FIGS. 16EF illustrate orientation-dependent labels on the wiring module functional and wiring sides, respectively. As described above, the type of functional module to be mounted in the wiring module 1600 determines the mounted orientation of the wiring module 1600 within an electrical box. Color coded labels 1620, 1630 on the functional side (FIG. 16E) and wiring labels 1650, 1660 on the wiring side (FIG. 16F) advantageously indicate to the journeyman electrician the correct wiring module 1600 orientation. The color coded labels 1620, 1630 also advantageously indicate the correct functional module to be installed or replaced. In particular, as shown in FIG. 16E, the color coded labels include a switch label 1620 and an outlet label 1630. The switch label 1620 has an orientation indicator 1622 and corresponding text that specify the wiring module orientation for a switch module 900 (FIGS. 2AB). In addition, color boxes 1624 advantageously match color indicators 2310 (FIG. 23A) on corresponding switch modules 900. Further, as shown in FIG. 16F, the outlet label 1630 has an orientation indicator 1632 and corresponding text that specify the wiring module orientation for an outlet module 300 (FIGS. 1AB). Also, color boxes 1634 match an outlet color indicator. In one embodiment, the switch color boxes 1624 are yellow, red and orange matching SP, 3-way and 4-way switch color indicators, respectively. The outlet color boxes 1634 are dark and light blue for full hot and half-hot wiring, matching a blue color indicator for an outlet module. The color boxes 1624, 1634 are marked by the journeyman electrician at wiring module installation to visually indicate the module type for which the wiring module 1600 was wired.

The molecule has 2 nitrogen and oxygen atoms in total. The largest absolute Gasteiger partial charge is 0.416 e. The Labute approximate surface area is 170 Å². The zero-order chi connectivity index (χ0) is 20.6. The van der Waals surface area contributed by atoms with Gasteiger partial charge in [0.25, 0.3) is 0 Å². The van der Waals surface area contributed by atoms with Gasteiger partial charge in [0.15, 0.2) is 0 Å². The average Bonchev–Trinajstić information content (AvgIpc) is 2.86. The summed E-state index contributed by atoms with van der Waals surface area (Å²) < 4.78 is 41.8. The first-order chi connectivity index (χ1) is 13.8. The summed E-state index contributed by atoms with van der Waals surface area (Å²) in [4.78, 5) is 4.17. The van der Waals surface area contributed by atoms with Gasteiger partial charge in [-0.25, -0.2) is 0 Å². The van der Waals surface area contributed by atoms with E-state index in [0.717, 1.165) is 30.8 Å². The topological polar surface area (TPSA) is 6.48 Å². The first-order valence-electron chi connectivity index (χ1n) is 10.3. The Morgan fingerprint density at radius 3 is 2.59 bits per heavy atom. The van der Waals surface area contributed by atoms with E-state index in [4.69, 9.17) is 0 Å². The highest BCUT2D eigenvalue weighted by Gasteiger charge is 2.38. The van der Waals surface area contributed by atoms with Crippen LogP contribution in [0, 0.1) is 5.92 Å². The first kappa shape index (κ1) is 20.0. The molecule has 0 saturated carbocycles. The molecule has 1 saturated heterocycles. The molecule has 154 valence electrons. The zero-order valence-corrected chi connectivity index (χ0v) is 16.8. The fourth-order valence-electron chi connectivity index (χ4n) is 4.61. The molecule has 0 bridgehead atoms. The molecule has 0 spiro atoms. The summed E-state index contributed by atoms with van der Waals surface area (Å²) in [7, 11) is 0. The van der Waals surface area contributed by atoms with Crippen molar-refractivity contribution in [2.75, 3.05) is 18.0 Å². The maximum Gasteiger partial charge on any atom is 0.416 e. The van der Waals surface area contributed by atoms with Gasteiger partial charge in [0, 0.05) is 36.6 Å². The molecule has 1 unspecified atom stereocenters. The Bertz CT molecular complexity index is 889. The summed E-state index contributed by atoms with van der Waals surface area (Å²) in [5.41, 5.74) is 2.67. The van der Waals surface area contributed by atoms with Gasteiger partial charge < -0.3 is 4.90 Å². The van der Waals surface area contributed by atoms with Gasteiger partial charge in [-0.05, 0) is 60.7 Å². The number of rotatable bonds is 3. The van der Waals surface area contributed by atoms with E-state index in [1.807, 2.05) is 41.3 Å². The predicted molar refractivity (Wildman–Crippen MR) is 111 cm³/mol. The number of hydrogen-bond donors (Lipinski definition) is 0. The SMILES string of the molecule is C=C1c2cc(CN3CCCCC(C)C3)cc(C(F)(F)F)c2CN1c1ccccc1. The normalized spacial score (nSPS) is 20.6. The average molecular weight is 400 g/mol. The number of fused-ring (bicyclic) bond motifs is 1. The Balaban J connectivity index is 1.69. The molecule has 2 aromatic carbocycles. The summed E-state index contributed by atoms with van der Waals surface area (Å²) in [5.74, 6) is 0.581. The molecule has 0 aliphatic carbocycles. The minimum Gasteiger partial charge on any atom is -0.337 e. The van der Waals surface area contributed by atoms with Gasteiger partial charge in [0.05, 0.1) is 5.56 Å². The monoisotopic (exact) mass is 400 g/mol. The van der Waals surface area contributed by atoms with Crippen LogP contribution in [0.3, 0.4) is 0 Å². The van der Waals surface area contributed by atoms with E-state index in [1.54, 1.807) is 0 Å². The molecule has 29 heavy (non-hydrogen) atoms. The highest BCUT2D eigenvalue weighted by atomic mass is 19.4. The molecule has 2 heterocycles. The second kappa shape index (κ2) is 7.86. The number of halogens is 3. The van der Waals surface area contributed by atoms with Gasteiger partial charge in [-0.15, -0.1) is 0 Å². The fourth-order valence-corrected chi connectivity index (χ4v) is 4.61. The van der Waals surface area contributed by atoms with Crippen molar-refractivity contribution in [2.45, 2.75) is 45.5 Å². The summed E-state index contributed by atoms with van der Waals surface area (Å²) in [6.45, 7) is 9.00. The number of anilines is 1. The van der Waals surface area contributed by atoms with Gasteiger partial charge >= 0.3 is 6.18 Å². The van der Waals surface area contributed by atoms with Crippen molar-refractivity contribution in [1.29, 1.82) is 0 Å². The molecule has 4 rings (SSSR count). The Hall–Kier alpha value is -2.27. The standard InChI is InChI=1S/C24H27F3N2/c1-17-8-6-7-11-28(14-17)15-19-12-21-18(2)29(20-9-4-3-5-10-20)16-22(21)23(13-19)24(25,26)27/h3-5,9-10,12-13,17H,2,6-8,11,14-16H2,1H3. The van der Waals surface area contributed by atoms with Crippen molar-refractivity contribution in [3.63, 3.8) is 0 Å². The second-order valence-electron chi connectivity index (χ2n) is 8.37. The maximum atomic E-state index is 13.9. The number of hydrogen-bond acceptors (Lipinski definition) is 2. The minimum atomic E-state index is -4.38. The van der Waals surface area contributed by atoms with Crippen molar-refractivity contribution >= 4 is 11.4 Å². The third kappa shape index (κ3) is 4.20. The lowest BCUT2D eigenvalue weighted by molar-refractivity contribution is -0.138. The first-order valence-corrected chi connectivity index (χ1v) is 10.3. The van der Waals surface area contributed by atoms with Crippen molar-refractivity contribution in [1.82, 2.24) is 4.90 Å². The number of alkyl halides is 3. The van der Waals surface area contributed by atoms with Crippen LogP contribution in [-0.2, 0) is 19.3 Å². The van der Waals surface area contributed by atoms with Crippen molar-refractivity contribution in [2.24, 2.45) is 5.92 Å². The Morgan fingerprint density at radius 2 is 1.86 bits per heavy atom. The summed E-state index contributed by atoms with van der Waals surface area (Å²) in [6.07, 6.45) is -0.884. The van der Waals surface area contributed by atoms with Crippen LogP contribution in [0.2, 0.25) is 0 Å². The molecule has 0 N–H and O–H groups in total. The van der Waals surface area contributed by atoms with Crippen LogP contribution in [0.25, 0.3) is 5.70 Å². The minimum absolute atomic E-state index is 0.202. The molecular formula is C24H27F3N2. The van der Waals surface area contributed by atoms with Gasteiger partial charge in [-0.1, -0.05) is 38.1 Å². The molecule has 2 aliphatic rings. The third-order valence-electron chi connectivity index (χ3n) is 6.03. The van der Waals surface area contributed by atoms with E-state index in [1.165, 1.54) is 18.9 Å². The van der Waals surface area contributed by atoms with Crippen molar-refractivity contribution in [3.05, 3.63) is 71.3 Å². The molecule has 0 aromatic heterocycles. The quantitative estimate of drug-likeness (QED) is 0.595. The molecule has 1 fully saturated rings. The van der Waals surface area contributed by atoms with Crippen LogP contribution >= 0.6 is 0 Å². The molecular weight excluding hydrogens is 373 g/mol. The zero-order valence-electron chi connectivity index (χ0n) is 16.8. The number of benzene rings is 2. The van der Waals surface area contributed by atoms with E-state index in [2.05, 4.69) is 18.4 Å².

As shown in FIG. 16F, there are four terminal blocks 1640, each having terminal labels 1 , 2 , 3 and 4 1670 identifying the individual terminal blocks T1, T2, T3 and T4 by number. In a switch orientation (shown), switch labels 1650 are advantageously positioned in a manner visually corresponding to each of the individual terminal blocks 1640. The switch labels 1650 identify switch wiring for each terminal block by switch type SP, 3-way and 4-way. The outlet labels 1660 are upside down in the switch orientation, visually indicating that they are inapplicable. In an outlet orientation (upside down from that shown), outlet labels 1660 are similarly positioned in a manner visually corresponding to each of the individual terminal blocks 1640. The outlet labels 1660 identify outlet wiring. The switch labels 1650 are upside down in the outlet orientation, visually indicating that they are inapplicable.

FIGS. 16GH illustrate switch and outlet wiring schematics, respectively, corresponding to the terminal labels 1670 (FIG. 16F), switch labels 1650 (FIG. 16F) and outlet labels 1660 (FIG. 16F) described with respect to FIG. 16F, above. Graphically depicted are groups of four terminals 1690 representing the terminal blocks 1640 (FIG. 16F). Also depicted are individual terminal blocks 1691, corresponding hot, neutral, traveler and switch wires 1692, and links and gaps 1693 corresponding to removable breakaways 2116.

FIGS. 17AB illustrate a terminal-block wiring module 1600 having a wiring panel 1800 and a mounting bracket 1900. The wiring panel 1800 has a front cover 2000, a back cover 2200, a terminal set 2100 and terminal guards 1700. The front cover 2000 and back cover 2200 are secured together with a fastener (not shown). The mounting bracket 1900 further secures the front cover 2000 to the back cover, as described with respect to FIGS. 1820, below. The terminal set 2100 is retained within the wiring panel 1800 and provides terminal blocks 1640 (FIG. 16F) for power cable attachment and provides conductive paths between the terminal blocks 1640 (FIG. 16F) and structured sockets 1810 (FIG. 18A). The mounting bracket 1900 advantageously performs multiple functions including securing the wiring module 1600 to an electrical box (not shown), securing together the front and back covers 2000, 2200, providing a ground bar clip 1902 (FIG. 19A) for contact with a module ground bar 834 (FIG. 3B) and providing a ground terminal 1907 (FIG. 19A) for a ground wire connection.